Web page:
“It gets more and more difficult to do any continuous work here.”
In 1953, Miller married artist Eve McClure, who was 37 years his junior. Around this time, Lepska agreed to share custody of Tony and Valentine and leave them in Big Sur for the summers. To keep the children amused and away from Henry’s writing studio—he was still struggling to get Nexus off the ground— Eve organized craft classes for the local children, an enterprise that endeared her to the Big Sur community.
However, it was also during this time that Big Sur’s lack of culture stimulation, not to mention the vicissitudes of daily life—the storms, the slides, the power outages—began to have an effect on Miller. While still working on Nexus, he wrote to Durrell noting in 1957, “It gets more and more difficult to do any continuous work here. Living on the land, two children, endless visitors, endless chores, no recreation except ping-pong and a half hour’s reading a day…”

“The American way of life is an illusory kind of existence.”
In 1957, Big Sur and the Oranges of Hieronymus Bosch was published. The book was a love letter to Miller’s adopted home, a place far removed in space, in ambience, and in spirit from the Brooklyn of his youth. The book consists of a medley of the usual Miller topics and interests: glimpses of daily life and routine, profiles of neighbors, poetic descriptions of the scenery, and mystical speculations about the laws of the universe mixed with frequent wisdom pronouncements drawn from his life experiences.
Miller observes that people seek out places like Big Sur because they have discovered “that the American Way of Life is an illusory kind of existence, that the price demanded for the security and abundance it pretends to offer is too great.”

“Certainly I had no bad feelings—how could I?”
In April of 1960, Miller accepted an invitation to serve on the jury of the Cannes Film Festival. The trip, according to Hoyle, marked the beginning of Miller’s “disengagement from Big Sur.”  While in Europe, Eve wrote Henry requesting a divorce. However, she made it clear the divorce would be amicable and that she would not exit Miller’s life.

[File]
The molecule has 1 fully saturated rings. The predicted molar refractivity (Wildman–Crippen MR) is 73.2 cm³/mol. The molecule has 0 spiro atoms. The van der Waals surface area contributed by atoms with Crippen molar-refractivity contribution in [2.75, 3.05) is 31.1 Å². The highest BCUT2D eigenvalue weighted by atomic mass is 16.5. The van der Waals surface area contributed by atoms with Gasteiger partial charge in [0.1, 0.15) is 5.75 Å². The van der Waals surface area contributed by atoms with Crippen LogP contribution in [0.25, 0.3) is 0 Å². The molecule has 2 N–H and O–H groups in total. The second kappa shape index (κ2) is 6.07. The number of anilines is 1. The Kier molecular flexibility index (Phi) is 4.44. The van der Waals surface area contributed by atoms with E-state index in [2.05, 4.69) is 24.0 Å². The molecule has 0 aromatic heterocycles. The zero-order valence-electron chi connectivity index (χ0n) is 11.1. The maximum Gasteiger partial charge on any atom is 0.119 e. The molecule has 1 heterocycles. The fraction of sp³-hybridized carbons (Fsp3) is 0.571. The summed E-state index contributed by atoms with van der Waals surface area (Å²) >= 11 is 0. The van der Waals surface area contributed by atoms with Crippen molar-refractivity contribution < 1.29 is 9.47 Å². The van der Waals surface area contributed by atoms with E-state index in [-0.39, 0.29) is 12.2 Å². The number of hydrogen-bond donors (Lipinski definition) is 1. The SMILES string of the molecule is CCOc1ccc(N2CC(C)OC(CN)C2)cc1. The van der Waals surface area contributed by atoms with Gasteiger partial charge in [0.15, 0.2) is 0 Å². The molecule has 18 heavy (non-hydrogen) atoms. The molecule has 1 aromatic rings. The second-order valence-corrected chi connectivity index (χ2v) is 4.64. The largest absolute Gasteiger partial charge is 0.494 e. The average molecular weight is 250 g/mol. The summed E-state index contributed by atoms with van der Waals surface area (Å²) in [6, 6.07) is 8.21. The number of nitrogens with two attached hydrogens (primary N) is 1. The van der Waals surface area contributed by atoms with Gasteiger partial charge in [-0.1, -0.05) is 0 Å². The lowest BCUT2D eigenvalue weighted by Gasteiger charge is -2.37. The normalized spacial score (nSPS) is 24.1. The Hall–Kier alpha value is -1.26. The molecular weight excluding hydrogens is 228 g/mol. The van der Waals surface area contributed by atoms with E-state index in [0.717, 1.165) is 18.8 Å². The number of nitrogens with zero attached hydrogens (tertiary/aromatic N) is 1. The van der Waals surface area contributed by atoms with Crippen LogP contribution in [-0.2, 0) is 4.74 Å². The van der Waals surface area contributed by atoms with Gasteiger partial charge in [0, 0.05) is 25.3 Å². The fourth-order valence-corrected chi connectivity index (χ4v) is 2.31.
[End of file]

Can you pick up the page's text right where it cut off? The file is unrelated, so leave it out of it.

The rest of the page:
In a subsequent letter to Eve, Henry wrote, “I think all you say is quite right and I’m glad you feel alright about everything. We’re still friends…Certainly I had no bad feelings—how could I?” (In a way—and this is conjecture on our part, Mille could have just as easily been speaking to Big Sur.)
Indeed, once back in California, Henry’s restlessness did not abate. He drove from Big Sur to Pacific Palisades, Los Angeles, to be near his children and give Eve privacy. In February 1963, Miller moved to 444 Ocampo Drive, Pacific Palisades where he would spend the last 17 years of his life.

Miller, Big Sur, and the Quest for Self-Actualization
Ultimately, Miller’s time in Big Sur is important because it was against this backdrop that he relentless pursued his goal of what Hoyle calls a timeless “message of self-realization,” an expression used in psychology, spirituality, and Eastern religions and defined as the “fulfillment by oneself of the possibilities of one’s character or personality.”
And so we’ll let Hoyle have the last word:
“Miller believed that only the individual could be saved from the fate that awaited mass man, a fate that he likened to a living death in which people mechanically lived their lives in obedience to ignorant and inhuman taboos. Social movements, political revolutions, only produced more of the same.
“For Miller, the way to individuation was through art, and it was the role of the artist to point the way for others by being an example of how to escape the prevailing system and achieve personal freedom.”